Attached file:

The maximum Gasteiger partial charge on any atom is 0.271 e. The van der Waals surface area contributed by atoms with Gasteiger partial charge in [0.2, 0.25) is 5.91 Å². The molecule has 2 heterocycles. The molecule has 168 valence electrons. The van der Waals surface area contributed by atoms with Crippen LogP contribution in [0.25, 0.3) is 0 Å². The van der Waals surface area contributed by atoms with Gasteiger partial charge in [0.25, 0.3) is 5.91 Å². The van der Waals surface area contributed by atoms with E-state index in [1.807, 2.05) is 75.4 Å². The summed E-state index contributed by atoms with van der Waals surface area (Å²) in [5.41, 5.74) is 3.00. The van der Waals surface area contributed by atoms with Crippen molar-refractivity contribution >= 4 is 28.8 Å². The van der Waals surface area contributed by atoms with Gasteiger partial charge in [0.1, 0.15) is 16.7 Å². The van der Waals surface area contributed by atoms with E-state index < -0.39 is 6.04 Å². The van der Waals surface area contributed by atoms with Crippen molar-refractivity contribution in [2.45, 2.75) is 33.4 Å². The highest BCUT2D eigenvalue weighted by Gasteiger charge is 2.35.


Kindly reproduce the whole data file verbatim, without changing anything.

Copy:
The maximum Gasteiger partial charge on any atom is 0.271 e. The van der Waals surface area contributed by atoms with Gasteiger partial charge in [0.2, 0.25) is 5.91 Å². The molecule has 2 heterocycles. The molecule has 168 valence electrons. The van der Waals surface area contributed by atoms with Crippen LogP contribution in [0.25, 0.3) is 0 Å². The van der Waals surface area contributed by atoms with Gasteiger partial charge in [0.25, 0.3) is 5.91 Å². The van der Waals surface area contributed by atoms with E-state index in [1.807, 2.05) is 75.4 Å². The summed E-state index contributed by atoms with van der Waals surface area (Å²) in [5.41, 5.74) is 3.00. The van der Waals surface area contributed by atoms with Crippen molar-refractivity contribution >= 4 is 28.8 Å². The van der Waals surface area contributed by atoms with Gasteiger partial charge in [0.1, 0.15) is 16.7 Å². The van der Waals surface area contributed by atoms with E-state index < -0.39 is 6.04 Å². The van der Waals surface area contributed by atoms with Crippen molar-refractivity contribution in [2.45, 2.75) is 33.4 Å². The highest BCUT2D eigenvalue weighted by Gasteiger charge is 2.35.